It’s down the Rabbit Hole at Emerging Writers Festival

emerging writers festival logoThe Emerging Writers Festival is going down the Rabbit Hole, and I’ll be one of your guides. Peter Ball is hosting in Brisbane, Rachel Edwards in Tassie and Patrick O’Duffy gets to stay in his pyjamas with the online team. The event is the brainchild of the Queensland Writers Centre where it’s been run a couple of times now, with another one in November. It aims to provide the impetus to write 30,000 in, gasp, three days. Bookings are limited to 20 at each site and open on April 30. It’s free.


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Mieville and the bleak Arthur C Clarke finalists, and other writerly news

embassytown by china mieville

The finalists of the Arthur C Clarke award for best science fiction novel published in the UK last year include China Mieville for Embassytown, the fifth time he’s been nominated and what could be he his fourth win.

The interesting comment from the chair of the judging panel, Andrew M Butler, quoted in the Guardian, for those worried about over-genrification:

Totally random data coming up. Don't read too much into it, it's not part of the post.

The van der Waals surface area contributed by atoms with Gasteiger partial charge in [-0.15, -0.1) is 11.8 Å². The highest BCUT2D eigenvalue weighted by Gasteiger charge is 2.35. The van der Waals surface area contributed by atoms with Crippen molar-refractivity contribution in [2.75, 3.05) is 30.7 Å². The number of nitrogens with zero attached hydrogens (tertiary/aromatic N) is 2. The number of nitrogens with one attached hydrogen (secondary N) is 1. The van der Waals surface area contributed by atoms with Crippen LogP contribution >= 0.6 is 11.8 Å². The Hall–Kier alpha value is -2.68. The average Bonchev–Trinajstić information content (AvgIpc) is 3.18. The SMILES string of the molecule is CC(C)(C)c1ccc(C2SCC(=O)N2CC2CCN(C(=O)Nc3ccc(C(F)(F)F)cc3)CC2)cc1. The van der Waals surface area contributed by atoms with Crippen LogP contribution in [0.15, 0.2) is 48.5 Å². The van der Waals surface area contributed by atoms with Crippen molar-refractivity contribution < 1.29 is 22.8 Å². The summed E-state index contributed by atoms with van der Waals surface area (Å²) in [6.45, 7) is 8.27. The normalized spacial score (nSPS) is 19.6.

“It’s got something for everyone: alien contact, post-apocalyptic disaster, near future cyberpunkish police procedural,” he said, adding that the variety demonstrates the health of the SF scene. “It’s exciting because you can’t fit it in a box.”

Others in the running are Charlie Stross, Booker longlisted Jane Rogers, Drew Magary, Sherri S Tepper and Greg Bear.

Says Butler about the dystopian line-up,

“We’re in a dark place at the moment and SF writers are responding to that. These are not books to turn to for escape – they’re not afraid to confront the dark side of life.”

The award is announced in May.

  • Canberra’s Nicole Murphy, author of the Secret Ones, has launched an interesting project in which she mentors a writer to develop a 2,000-word spec fic story each month, publishes the finished story on the project’s website and, eventually, makes 12 available as an anthology. The chosen submission each month scores $100 and a cut of the anthology royalties.
  • Also taking submissions in April is UK publisher Angry Robot, who have an open door for classic fantasy and YA SF&F.
  • Stephanie Smith has stepped down from her role at HarperCollins Voyager, where as editor and publisher she has overseen the growth of Australia’s fantasy industry, Bookseller+Publisher reports. She’s quite the icon on the local scene and will be missed. Her replacement is respected editor Deonie Fiford, starting on April 2. OMG that’s Monday! Where has the year gone? Voyager’s farewell message is here.